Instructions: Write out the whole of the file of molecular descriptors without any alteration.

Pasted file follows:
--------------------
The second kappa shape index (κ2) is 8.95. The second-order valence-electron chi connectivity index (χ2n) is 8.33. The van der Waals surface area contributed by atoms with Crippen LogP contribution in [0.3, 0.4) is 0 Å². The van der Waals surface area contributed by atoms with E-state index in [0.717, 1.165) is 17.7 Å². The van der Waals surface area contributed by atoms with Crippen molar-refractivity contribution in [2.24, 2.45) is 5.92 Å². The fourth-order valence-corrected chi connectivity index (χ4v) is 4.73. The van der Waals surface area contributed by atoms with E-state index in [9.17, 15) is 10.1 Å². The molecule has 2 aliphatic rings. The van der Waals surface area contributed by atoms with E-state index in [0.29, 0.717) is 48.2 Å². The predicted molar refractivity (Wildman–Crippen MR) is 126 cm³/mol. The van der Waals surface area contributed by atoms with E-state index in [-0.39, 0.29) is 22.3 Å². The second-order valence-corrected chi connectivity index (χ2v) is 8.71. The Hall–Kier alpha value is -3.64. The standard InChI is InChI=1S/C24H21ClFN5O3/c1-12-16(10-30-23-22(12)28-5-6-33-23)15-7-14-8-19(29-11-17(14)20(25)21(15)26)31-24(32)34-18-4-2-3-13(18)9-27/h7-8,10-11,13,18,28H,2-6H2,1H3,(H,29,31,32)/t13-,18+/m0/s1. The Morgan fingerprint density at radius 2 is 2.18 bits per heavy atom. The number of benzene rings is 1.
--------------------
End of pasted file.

The second kappa shape index (κ2) is 8.95. The second-order valence-electron chi connectivity index (χ2n) is 8.33. The van der Waals surface area contributed by atoms with Crippen LogP contribution in [0.3, 0.4) is 0 Å². The van der Waals surface area contributed by atoms with E-state index in [0.717, 1.165) is 17.7 Å². The van der Waals surface area contributed by atoms with Crippen molar-refractivity contribution in [2.24, 2.45) is 5.92 Å². The fourth-order valence-corrected chi connectivity index (χ4v) is 4.73. The van der Waals surface area contributed by atoms with E-state index in [9.17, 15) is 10.1 Å². The molecule has 2 aliphatic rings. The van der Waals surface area contributed by atoms with E-state index in [0.29, 0.717) is 48.2 Å². The predicted molar refractivity (Wildman–Crippen MR) is 126 cm³/mol. The van der Waals surface area contributed by atoms with E-state index in [-0.39, 0.29) is 22.3 Å². The second-order valence-corrected chi connectivity index (χ2v) is 8.71. The Hall–Kier alpha value is -3.64. The standard InChI is InChI=1S/C24H21ClFN5O3/c1-12-16(10-30-23-22(12)28-5-6-33-23)15-7-14-8-19(29-11-17(14)20(25)21(15)26)31-24(32)34-18-4-2-3-13(18)9-27/h7-8,10-11,13,18,28H,2-6H2,1H3,(H,29,31,32)/t13-,18+/m0/s1. The Morgan fingerprint density at radius 2 is 2.18 bits per heavy atom. The number of benzene rings is 1.